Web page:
It was a confrontational era and it didn’t pay to be in the wrong place at the wrong time. One march though Hoxton to Bethnal Green provided one such lesson. It was small, a few hundred people, a lot of whom seem to slating anyone in the area as racist. Not good. As we passed the Birdcage pub at the top of East Road the punters all came out to greet us with Nazi salutes and I was thinking this is going to get worse. And it did. By the time we’d reached to the top of Brick Lane we were flanked by Police and a small army of skinheads. A hard core gathering older NF members hurled threats and abuse from outside the Blade & Bone pub and it was clear that we had to get off this march before it finished. During one moment of confusion we ducked out and circled round to Bethnal Green tube only to catch the mounted police leading a charge against the skinheads who would have been intent on giving any stragglers a good kicking.
There were a lot of battles and few more fierce that The Battle for New Cross in Lewisham in ’77. The NF took a battering that day and Syd’s photo below shows well known Race Today activist Darcus Howe and Mangrove veteran addressing the crowd.
That said, it was the music that brought us all together. The weekly music papers like the NME (which sold around a quarter of a million copies a week) backed the movement which had its own zine Temporary Hoarding. Syd Shelton’s photographs of The Clash, Elvis Costello, Misty in Roots, Tom Robinson, Au Pairs and The Specials as well as the audiences at RAR gigs and carnivals across England say it all. He captured the energy and the unity generated.
It was about making a stand, making our voices heard, building a movement. They were volatile times. It still surprises me that so few people know realise that every major city in Britain was set alight in 1981. Three decades have elapsed sine then, I’m not represented by someone like David Cameron or Boris Johnson. On viewing Syd’s images I was wondering where Cameron and our current London Mayor were on the day of RAR in Victoria Park? I turns out Cameron was 12 and Johnson 14. Both would have been boarding at Eton. Boris was most likely crushing some little kid at rugger and dreaming of water cannons. While Sex Pistols venomously warned of “No Future…” these two teenage Tories had their future nicely mapped out. Oxford University… the Bullingdon Club… and a political path grounded in Thatcherism.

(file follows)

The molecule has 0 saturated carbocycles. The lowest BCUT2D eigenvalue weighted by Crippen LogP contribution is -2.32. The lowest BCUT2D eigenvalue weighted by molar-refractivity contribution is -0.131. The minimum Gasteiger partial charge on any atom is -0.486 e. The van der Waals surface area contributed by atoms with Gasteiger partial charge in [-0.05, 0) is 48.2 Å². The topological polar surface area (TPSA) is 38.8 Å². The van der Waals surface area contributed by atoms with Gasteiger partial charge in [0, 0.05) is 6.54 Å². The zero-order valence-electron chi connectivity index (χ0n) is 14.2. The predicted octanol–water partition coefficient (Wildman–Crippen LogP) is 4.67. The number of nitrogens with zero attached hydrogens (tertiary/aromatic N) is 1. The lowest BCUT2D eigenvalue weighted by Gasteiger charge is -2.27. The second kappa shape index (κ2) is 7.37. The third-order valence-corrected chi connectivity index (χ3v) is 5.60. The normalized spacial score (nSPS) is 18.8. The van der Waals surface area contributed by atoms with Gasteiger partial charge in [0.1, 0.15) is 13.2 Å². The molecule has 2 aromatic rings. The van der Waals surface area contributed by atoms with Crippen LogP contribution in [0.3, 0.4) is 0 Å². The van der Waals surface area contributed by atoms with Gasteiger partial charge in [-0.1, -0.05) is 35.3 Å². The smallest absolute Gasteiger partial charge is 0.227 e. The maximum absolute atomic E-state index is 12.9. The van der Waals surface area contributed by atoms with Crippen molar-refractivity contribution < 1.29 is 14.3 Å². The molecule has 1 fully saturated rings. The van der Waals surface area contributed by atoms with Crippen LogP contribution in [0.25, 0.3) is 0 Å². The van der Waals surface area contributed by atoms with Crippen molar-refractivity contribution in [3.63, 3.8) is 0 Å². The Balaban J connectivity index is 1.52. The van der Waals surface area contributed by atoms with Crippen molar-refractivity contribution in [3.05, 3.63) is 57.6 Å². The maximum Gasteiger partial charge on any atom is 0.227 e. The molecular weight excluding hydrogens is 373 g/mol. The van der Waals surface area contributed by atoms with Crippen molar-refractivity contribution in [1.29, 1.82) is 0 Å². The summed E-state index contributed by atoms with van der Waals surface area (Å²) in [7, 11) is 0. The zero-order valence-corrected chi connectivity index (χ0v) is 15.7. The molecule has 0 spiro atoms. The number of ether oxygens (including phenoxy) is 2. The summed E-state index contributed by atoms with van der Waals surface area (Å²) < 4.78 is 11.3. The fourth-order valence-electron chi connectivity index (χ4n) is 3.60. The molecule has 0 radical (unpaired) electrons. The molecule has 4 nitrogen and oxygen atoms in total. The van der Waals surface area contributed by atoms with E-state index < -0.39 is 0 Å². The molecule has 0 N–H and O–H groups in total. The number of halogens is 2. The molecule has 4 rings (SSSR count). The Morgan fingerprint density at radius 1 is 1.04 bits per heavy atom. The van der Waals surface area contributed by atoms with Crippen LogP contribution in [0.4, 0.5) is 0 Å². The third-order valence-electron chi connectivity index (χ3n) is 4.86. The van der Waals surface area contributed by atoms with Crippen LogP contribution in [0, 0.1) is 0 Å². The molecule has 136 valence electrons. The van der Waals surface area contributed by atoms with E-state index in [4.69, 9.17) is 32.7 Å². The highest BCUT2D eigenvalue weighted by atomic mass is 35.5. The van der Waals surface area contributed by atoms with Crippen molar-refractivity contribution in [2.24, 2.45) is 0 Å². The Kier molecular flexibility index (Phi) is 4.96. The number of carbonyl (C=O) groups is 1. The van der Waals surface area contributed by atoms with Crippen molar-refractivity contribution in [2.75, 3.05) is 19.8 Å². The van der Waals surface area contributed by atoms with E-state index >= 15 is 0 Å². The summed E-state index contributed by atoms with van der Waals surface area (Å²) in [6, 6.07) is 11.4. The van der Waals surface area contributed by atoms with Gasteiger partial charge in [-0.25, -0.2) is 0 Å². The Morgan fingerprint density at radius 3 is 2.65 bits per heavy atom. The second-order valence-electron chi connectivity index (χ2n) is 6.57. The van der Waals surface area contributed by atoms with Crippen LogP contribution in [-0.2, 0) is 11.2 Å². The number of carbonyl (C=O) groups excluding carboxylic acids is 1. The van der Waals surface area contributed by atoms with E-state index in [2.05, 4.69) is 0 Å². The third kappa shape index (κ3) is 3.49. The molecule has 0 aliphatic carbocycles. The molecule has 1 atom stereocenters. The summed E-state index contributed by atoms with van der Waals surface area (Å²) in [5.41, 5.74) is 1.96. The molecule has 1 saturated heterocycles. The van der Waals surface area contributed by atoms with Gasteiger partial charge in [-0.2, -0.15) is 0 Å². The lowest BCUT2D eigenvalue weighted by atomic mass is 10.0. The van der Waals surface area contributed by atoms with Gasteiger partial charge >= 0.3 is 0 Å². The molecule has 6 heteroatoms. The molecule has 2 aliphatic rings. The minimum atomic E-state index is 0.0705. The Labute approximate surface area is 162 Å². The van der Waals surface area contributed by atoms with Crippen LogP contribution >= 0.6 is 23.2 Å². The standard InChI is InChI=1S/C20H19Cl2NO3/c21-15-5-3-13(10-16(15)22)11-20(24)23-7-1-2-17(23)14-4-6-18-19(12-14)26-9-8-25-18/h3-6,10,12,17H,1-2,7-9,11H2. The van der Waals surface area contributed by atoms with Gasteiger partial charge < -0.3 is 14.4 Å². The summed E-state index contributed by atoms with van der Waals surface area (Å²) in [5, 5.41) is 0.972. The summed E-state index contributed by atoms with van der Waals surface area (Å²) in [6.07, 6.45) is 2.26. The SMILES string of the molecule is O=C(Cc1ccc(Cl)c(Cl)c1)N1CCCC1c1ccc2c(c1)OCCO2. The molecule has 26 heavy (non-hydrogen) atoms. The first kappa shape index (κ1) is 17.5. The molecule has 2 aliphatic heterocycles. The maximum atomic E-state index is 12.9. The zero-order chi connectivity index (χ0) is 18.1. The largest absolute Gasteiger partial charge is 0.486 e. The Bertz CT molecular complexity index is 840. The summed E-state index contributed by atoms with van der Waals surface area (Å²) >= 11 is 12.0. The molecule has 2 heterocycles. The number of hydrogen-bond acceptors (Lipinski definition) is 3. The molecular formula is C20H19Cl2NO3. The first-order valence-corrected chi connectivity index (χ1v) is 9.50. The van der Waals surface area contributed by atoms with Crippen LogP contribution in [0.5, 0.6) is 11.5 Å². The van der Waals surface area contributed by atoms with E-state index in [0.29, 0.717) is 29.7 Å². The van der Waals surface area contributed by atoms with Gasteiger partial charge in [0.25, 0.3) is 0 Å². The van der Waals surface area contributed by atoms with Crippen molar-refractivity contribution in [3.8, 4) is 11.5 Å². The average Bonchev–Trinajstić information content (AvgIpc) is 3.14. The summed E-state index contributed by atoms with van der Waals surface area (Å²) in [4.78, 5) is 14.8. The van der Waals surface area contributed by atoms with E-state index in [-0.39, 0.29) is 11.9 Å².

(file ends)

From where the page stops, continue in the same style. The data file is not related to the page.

So, in 2015 when all forms of protest are on the verge of being illegal there are lessons to be learned. All our major cities have huge potential. I feel proud that I live in Hackney, a borough that thrives on its diversity. I have followed the way of the Corbynistas and the current anti-austerity movement and they would do well to reflect on the alliances that made RAR the force that it was. RAR tapped into the music, into the furious creativity that is our culture! The agenda for change is huge. Our response needs to modern, we need to use new technology, but it’s not just about a Like or a Share or a Retweet it’s about converting that combination of anger and optimism into activism. High on my list is climate change, so I’m putting the word out about The Climate March in London on 29th November. A luta continua!
Image above: Leeds – Northern Carnival A=gainst Racism – The Specials rocked it!
Rock Against Racism: The Exhibition is showing at Rivington Place, London EC2A 3BA from 2 October – 5 December 2015. Admission: Free.
Rock Against Racism: The Book is published on 1 October 2015 via Autograph ABP.